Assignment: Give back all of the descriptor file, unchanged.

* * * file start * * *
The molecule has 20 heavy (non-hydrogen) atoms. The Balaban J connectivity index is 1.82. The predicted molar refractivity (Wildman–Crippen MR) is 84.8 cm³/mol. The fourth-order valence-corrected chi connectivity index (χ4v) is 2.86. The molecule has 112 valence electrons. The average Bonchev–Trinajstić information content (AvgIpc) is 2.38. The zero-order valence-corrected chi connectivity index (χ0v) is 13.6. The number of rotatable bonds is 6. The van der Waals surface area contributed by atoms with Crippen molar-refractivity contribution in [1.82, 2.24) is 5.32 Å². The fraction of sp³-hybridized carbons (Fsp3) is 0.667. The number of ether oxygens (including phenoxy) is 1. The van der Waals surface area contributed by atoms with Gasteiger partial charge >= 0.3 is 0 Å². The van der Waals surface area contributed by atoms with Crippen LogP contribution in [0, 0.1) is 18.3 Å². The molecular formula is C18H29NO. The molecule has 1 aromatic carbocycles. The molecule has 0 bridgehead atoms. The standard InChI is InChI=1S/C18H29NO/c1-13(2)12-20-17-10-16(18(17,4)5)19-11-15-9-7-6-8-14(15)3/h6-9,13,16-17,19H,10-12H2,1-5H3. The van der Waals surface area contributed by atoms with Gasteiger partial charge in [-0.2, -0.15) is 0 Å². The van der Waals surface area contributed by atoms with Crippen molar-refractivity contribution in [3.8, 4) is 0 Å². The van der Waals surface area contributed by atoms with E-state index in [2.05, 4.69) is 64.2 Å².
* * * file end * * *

The molecule has 20 heavy (non-hydrogen) atoms. The Balaban J connectivity index is 1.82. The predicted molar refractivity (Wildman–Crippen MR) is 84.8 cm³/mol. The fourth-order valence-corrected chi connectivity index (χ4v) is 2.86. The molecule has 112 valence electrons. The average Bonchev–Trinajstić information content (AvgIpc) is 2.38. The zero-order valence-corrected chi connectivity index (χ0v) is 13.6. The number of rotatable bonds is 6. The van der Waals surface area contributed by atoms with Crippen molar-refractivity contribution in [1.82, 2.24) is 5.32 Å². The fraction of sp³-hybridized carbons (Fsp3) is 0.667. The number of ether oxygens (including phenoxy) is 1. The van der Waals surface area contributed by atoms with Gasteiger partial charge >= 0.3 is 0 Å². The van der Waals surface area contributed by atoms with Crippen LogP contribution in [0, 0.1) is 18.3 Å². The molecular formula is C18H29NO. The molecule has 1 aromatic carbocycles. The molecule has 0 bridgehead atoms. The standard InChI is InChI=1S/C18H29NO/c1-13(2)12-20-17-10-16(18(17,4)5)19-11-15-9-7-6-8-14(15)3/h6-9,13,16-17,19H,10-12H2,1-5H3. The van der Waals surface area contributed by atoms with Gasteiger partial charge in [-0.2, -0.15) is 0 Å². The van der Waals surface area contributed by atoms with Crippen molar-refractivity contribution in [3.8, 4) is 0 Å². The van der Waals surface area contributed by atoms with E-state index in [2.05, 4.69) is 64.2 Å².